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Bartlett v. Town of Stonington
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MAINE SUPREME JUDICIAL COURT					Reporter of Decisions
Decision:	1998 ME   50
Docket:	Han-97-349
Argued:	December 1, 1997
Decided:	March 9, 1998

Panel:WATHEN, C.J., and ROBERTS, CLIFFORD, RUDMAN, DANA, LIPEZ, and
SAUFLEY, JJ.





MARGARET E. BARTLETT v. TOWN OF STONINGTON et al.

ROBERTS, J.

	[¶1]  Margaret E. Bartlett appeals from the judgment entered in the
Superior Court (Hancock County, Mead, J.) affirming the decision of the
Town of Stonington Board of Appeals.  Bartlett contends that the board of
appeals unlawfully denied her a building permit by applying against her a
zoning ordinance that had been repealed, or, in the alternative, by
misinterpreting a term in that ordinance.  We affirm the judgment.  
	[¶2]  In 1990 Bartlett received a building permit from the Town's
code enforcement officer (CEO) to construct a garage on her property.  The
CEO subsequently issued a stop work order when he determined that the
structure would violate the Town's shoreland ordinance, which required
that any building be located at least 20 feet from the property's side line.  
	[¶3]  Relying on information submitted by Bartlett concerning the
location of the property line, and concluding that no zoning violation would
occur, the CEO rescinded the stop work order.  Bartlett's neighbors, Robert
and Helene Quinn, contested Bartlett's claims concerning the location of the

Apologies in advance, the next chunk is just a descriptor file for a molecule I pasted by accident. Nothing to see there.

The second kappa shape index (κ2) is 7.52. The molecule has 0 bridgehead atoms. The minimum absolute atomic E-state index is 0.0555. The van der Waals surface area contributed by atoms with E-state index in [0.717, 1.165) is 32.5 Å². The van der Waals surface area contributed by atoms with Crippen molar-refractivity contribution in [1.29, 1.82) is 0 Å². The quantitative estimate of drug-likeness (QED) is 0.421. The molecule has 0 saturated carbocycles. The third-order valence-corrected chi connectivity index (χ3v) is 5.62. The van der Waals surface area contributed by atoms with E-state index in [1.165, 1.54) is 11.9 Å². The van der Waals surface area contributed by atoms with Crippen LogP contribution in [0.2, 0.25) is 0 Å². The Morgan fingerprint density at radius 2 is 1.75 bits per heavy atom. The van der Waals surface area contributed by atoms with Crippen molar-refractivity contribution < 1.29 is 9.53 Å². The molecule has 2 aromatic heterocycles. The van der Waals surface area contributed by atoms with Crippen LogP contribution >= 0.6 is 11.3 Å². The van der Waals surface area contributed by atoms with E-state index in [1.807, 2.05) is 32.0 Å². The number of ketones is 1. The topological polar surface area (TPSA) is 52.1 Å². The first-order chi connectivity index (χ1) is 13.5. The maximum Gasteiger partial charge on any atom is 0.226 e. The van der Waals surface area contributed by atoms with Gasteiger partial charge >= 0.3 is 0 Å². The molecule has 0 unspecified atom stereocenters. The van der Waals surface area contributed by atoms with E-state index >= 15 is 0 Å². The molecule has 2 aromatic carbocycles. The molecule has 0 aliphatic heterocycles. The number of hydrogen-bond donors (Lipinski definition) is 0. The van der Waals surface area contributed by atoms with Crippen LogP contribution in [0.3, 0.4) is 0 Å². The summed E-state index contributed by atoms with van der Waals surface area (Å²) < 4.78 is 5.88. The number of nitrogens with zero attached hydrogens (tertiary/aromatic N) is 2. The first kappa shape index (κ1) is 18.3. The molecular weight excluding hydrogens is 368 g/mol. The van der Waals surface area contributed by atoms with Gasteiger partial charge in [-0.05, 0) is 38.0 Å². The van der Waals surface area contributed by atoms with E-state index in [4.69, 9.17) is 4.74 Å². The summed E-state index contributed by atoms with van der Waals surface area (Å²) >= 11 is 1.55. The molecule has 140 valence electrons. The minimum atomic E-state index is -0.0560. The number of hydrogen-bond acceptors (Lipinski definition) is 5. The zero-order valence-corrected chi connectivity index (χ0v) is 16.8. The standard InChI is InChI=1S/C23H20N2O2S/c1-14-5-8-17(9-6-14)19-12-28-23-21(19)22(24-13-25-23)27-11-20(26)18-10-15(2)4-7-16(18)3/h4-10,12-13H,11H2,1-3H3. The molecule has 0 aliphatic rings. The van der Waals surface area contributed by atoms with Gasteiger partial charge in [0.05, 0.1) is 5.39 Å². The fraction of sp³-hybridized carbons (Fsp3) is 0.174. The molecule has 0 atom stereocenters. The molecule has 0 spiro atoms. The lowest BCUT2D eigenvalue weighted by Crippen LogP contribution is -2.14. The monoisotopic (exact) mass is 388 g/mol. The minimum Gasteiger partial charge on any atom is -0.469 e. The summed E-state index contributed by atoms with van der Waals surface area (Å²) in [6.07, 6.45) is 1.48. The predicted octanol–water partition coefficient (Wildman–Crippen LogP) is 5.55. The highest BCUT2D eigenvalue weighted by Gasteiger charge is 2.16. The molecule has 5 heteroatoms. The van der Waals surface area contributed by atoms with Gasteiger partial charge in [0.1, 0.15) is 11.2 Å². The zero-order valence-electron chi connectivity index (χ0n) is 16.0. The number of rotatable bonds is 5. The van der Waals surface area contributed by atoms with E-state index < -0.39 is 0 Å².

property line and appealed the CEO's action to the board of appeals. 
Nevertheless, Bartlett completed construction of the garage.  
	[¶4]  While that appeal was pending before the board of appeals, the
Board of Environmental Protection in April 1994 imposed on the Town the
State Guidelines for Municipal Shoreland Zoning Ordinances pursuant to 38
M.R.S.A. § 438-A(4) (Supp. 1997).  Unlike the town ordinance, the state
ordinance did not contain side line requirements.  
	[¶5]  After a judgment of the Superior Court resolved the property
line dispute in favor of the Quinns, the board of appeals reinstated the stop
work order.  Bartlett then applied to the planning board for a special
exception permit, which was granted.  The Quinns appealed the planning
board's decision to the board of appeals.  
	[¶6]  In March 1996 the board of appeals found that Bartlett's
application should be reviewed under the town ordinance, not the state
ordinance.  Interpreting the town ordinance, the board found that the
planning board erred when it construed the term "setback" to include side
line requirements.  The board concluded that side line requirements could
be relaxed only by variance, and only the board of appeals, not the planning
board, could grant a variance.  The board of appeals rescinded the planning
board's special exception permit and reinstated the stop work order.  
	[¶7]  Bartlett appealed that decision to the Superior Court.  In May
1997 the court found, inter alia, that the state ordinance did not repeal the
town ordinance but rather supplemented it, and that the board of appeals
properly interpreted the town ordinance.  
	[¶8]  When the Superior Court, acting as an intermediate appellate
court, reviews an agency decision without developing additional evidence
beyond the record before the agency, we review directly the administrative
record.  Weekley v. Town of Scarborough, 676 A.2d 932, 933 (Me. 1996). 
	[¶9]  Bartlett's contention that the imposition of the state ordinance